Will help or hinder our search for more food information?
A week or so ago the Grocery Manufacturers Association unveiled their new Smart Label program. It is essential Sec. Vilsak’s idea that he recommended a couple years ago, where brands put a QR code on their packages to “open” web based pages of information based on 350 product attributes including nutritional, ingredients, whether a product contains genetically engineered ingredients, information about their sustainability practices - toppling a ton of information that you might spend hours searching for on scores of different pages, links or websites.
A recent survey conducted by Benenson Strategy Group reported that 75 percent of consumers said they would be likely to use the SmartLabel, but on the same day of GMA’s announcement The Mellman Group released it’s survey results which showed that 88% of shoppers would prefer a printed GMO label on the food package rather than to use a smartphone app to scan a code. And only 16 percent said they ever scanned a QR code at all.
Clearly shoppers want more information and while many are arguing whether this voluntary program actually serves the greater population, the brilliance of the SmartLabel rests in its simplicity. All the product pages follow the same format and design regardless of the brand or type of product. Thirty companies have signed up and Hershey’s have already added it to its Kisses. GMA estimates that by the end of next year there will be over 30,000 products using the SmartLabel.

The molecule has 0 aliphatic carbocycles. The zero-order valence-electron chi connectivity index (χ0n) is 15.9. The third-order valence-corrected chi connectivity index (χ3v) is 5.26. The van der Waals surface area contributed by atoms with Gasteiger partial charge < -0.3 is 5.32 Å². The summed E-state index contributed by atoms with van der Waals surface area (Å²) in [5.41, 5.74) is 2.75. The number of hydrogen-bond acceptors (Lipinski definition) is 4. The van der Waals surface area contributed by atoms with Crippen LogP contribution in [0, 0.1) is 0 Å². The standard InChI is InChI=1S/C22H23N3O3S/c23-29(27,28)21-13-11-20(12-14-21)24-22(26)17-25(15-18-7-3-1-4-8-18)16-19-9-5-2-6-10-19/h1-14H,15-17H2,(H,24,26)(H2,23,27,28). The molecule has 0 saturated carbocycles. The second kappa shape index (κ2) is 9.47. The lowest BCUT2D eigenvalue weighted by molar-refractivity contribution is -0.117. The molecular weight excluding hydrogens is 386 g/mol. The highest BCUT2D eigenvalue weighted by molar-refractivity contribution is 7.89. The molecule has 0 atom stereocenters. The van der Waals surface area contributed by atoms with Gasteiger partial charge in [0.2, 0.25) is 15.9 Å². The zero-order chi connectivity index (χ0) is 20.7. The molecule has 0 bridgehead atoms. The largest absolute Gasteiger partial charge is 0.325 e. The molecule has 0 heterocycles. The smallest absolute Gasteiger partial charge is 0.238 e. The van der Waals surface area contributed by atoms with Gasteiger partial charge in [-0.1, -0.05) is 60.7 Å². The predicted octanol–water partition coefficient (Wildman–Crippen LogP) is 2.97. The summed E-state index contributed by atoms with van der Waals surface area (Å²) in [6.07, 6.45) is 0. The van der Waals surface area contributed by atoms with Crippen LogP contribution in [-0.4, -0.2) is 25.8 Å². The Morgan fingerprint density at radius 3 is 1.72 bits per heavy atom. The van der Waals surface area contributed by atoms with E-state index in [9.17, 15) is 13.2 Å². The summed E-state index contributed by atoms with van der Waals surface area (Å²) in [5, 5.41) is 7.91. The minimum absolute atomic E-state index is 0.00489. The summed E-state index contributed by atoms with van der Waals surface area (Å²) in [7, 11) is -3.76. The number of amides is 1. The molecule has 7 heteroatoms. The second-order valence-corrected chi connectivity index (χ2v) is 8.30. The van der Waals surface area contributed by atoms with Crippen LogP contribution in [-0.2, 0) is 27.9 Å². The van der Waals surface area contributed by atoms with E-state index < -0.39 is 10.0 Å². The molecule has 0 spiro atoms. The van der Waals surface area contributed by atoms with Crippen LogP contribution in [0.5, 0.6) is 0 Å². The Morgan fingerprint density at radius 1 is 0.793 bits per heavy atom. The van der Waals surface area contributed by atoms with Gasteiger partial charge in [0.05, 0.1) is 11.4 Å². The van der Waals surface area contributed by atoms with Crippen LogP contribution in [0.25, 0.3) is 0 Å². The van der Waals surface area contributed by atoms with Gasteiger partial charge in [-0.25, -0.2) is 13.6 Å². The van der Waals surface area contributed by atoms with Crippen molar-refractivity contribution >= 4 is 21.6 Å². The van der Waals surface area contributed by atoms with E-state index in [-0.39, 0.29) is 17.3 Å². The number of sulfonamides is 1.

I like this idea - however I am concerned about it being a voluntary program that brands can just enter information to themselves, with out a checks and balance system in place to verify the information. Or make sure it is relevant. I still see “gluten-free” stickers on apples for example. When I asked GMA about this their response was “all information on a SmartLabel™ landing page is bound by the same accuracy requirements as if it were printed on a label. The USDA and FDA misbranding authority apply to all information contained within SmartLabel™”. The way that works is that FDA does monitor labels to make sure they are not misleading, however with the hundreds of thousands of foods on the market the agency does not have the manpower to inspect every label. Most times the FDA receives complaints from consumers (or brand competitors) that opens the investigation.
It’s a positive move in the right direction and we urge all brands to participate and insure their information is 100% correct before its posted.